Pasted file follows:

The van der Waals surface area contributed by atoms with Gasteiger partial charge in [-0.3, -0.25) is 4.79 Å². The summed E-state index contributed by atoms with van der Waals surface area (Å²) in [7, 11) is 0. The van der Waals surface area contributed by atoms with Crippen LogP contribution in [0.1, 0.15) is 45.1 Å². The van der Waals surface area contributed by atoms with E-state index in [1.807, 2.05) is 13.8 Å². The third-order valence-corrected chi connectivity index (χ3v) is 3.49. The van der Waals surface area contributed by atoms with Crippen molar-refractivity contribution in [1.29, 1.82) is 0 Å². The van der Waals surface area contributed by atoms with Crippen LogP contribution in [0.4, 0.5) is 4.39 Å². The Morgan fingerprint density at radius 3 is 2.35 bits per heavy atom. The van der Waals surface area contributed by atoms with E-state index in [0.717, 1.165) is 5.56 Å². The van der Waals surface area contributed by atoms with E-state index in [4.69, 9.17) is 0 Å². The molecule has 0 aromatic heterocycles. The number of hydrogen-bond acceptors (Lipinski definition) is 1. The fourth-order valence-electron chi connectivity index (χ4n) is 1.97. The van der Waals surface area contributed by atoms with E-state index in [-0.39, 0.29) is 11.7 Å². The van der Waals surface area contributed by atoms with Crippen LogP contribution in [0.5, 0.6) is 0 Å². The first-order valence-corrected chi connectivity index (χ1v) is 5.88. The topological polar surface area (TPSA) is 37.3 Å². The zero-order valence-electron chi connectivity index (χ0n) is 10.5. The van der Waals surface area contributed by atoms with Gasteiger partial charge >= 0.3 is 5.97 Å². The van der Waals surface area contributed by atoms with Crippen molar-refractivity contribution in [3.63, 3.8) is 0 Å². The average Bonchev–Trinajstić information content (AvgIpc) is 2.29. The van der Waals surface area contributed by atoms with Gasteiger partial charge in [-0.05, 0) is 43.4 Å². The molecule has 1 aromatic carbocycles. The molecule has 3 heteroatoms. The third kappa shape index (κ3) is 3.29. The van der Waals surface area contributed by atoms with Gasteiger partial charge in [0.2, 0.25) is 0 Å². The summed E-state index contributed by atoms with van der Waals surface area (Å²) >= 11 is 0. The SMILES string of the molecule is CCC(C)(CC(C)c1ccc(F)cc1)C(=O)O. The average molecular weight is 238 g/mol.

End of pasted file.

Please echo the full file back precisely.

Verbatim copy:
The van der Waals surface area contributed by atoms with Gasteiger partial charge in [-0.3, -0.25) is 4.79 Å². The summed E-state index contributed by atoms with van der Waals surface area (Å²) in [7, 11) is 0. The van der Waals surface area contributed by atoms with Crippen LogP contribution in [0.1, 0.15) is 45.1 Å². The van der Waals surface area contributed by atoms with E-state index in [1.807, 2.05) is 13.8 Å². The third-order valence-corrected chi connectivity index (χ3v) is 3.49. The van der Waals surface area contributed by atoms with Crippen molar-refractivity contribution in [1.29, 1.82) is 0 Å². The van der Waals surface area contributed by atoms with Crippen LogP contribution in [0.4, 0.5) is 4.39 Å². The Morgan fingerprint density at radius 3 is 2.35 bits per heavy atom. The van der Waals surface area contributed by atoms with E-state index in [0.717, 1.165) is 5.56 Å². The van der Waals surface area contributed by atoms with E-state index in [4.69, 9.17) is 0 Å². The molecule has 0 aromatic heterocycles. The number of hydrogen-bond acceptors (Lipinski definition) is 1. The fourth-order valence-electron chi connectivity index (χ4n) is 1.97. The van der Waals surface area contributed by atoms with E-state index in [-0.39, 0.29) is 11.7 Å². The van der Waals surface area contributed by atoms with Crippen LogP contribution in [0.5, 0.6) is 0 Å². The first-order valence-corrected chi connectivity index (χ1v) is 5.88. The topological polar surface area (TPSA) is 37.3 Å². The zero-order valence-electron chi connectivity index (χ0n) is 10.5. The van der Waals surface area contributed by atoms with Gasteiger partial charge >= 0.3 is 5.97 Å². The van der Waals surface area contributed by atoms with Crippen molar-refractivity contribution in [3.63, 3.8) is 0 Å². The average Bonchev–Trinajstić information content (AvgIpc) is 2.29. The van der Waals surface area contributed by atoms with Gasteiger partial charge in [-0.05, 0) is 43.4 Å². The molecule has 1 aromatic carbocycles. The molecule has 3 heteroatoms. The third kappa shape index (κ3) is 3.29. The van der Waals surface area contributed by atoms with Gasteiger partial charge in [0.2, 0.25) is 0 Å². The summed E-state index contributed by atoms with van der Waals surface area (Å²) >= 11 is 0. The SMILES string of the molecule is CCC(C)(CC(C)c1ccc(F)cc1)C(=O)O. The average molecular weight is 238 g/mol.